How to Write a Research Paper on Animated Films

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Writing a paper about animated film is no different from writing about a live-action film or a book. It's all about whittling down the information to a concise, organized analysis of the elements that make the piece successful, or not successful.

  • Watch the film three times at a minimum. The most important part of writing about animation is watching animation. Become an expert on your selected film by watching it once for pleasure, twice for understanding and a third time for analyzing.

  • Investigate what type of animation you are dealing with. There are many types of animation, including hand-drawn, computer-generated and clay animation. This can help you determine the time frame it took to create the film and analyze the skill level of the artistry.

  • Note the social elements. If set in a specific time period, are the social attitudes and issues accurate? If not time period specific, look for social issues in the context of the plot. This alone can open a floodgate of speculative thought. For example, look for racist, feminist or coming-of-age themes or hero archetypes.

  • Dissect the animation for elements of filmmaking. With the film being created on paper or in a computer, not on a set, consider how the artists compensated when using light and dark. What kind of transitions are used between scenes? Are there any other notable elements like flashbacks or narration?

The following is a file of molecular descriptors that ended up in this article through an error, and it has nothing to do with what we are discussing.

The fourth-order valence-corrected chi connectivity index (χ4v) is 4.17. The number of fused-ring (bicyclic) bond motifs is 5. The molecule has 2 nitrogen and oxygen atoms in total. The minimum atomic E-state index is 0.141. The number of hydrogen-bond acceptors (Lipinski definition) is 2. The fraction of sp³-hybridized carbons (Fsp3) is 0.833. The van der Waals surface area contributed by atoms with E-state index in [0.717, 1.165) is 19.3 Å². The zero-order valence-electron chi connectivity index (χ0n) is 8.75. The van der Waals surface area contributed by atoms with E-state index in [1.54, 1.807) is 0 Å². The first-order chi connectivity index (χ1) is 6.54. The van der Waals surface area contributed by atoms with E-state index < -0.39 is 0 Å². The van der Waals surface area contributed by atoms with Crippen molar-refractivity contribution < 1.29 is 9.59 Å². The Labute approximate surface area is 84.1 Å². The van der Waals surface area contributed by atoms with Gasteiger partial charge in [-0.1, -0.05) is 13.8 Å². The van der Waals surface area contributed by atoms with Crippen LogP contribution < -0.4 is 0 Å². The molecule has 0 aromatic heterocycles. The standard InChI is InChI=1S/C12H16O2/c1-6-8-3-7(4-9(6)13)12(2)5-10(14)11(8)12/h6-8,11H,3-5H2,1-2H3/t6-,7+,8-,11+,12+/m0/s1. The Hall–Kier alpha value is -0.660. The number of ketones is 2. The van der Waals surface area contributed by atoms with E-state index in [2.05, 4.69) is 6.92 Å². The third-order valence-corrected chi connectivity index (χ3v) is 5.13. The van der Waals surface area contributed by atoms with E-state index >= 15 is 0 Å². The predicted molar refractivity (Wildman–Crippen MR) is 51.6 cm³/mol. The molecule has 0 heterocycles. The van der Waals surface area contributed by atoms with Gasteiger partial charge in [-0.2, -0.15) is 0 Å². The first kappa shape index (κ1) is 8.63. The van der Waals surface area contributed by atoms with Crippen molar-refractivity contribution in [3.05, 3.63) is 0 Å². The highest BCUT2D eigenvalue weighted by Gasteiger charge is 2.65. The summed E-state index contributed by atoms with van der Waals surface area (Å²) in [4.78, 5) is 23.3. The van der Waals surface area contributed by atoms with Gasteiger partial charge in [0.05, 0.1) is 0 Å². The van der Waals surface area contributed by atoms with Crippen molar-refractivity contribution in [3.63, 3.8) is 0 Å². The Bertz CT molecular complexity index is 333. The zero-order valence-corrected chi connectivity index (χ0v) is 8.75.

• Look for symbolic elements based on history and culture. For example, if the animation is a new spin on a folk tale, find the consistent symbolism or note what the animator changed in his interpretation. You can even study the elements of film and attribute them to symbolism. For example, light and dark have many symbolic meanings if used heavily. Other characteristics such as color and music or a lack thereof can be telling. Control over the senses is a filmmaker's bread and butter, so paying special attention to how the animator is trying to control tone and emotion is critical to understanding the message of the material.

  • Gather your research and prepare to write your paper. Based on your findings, create an outline by breaking the information into several sections that will serve as subheadings, such as symbolism or social themes. When considering the arrangement of your sub-topics, be mindful of smooth transitions.

  • Read your formatting material thoroughly. Different formats such as MLA and APA may be required, and the manner in which you organize your material may be determined by those requirements.

  • The conclusion should be a well-rounded summation of your findings that leaves the audience in full understanding of the film without taking away the desire to see it. This is where you may be able to offer your opinions of the film.

  • Include an accurately formatted bibliography.

References

  • Photo Credit Hemera Technologies/AbleStock.com/Getty Images
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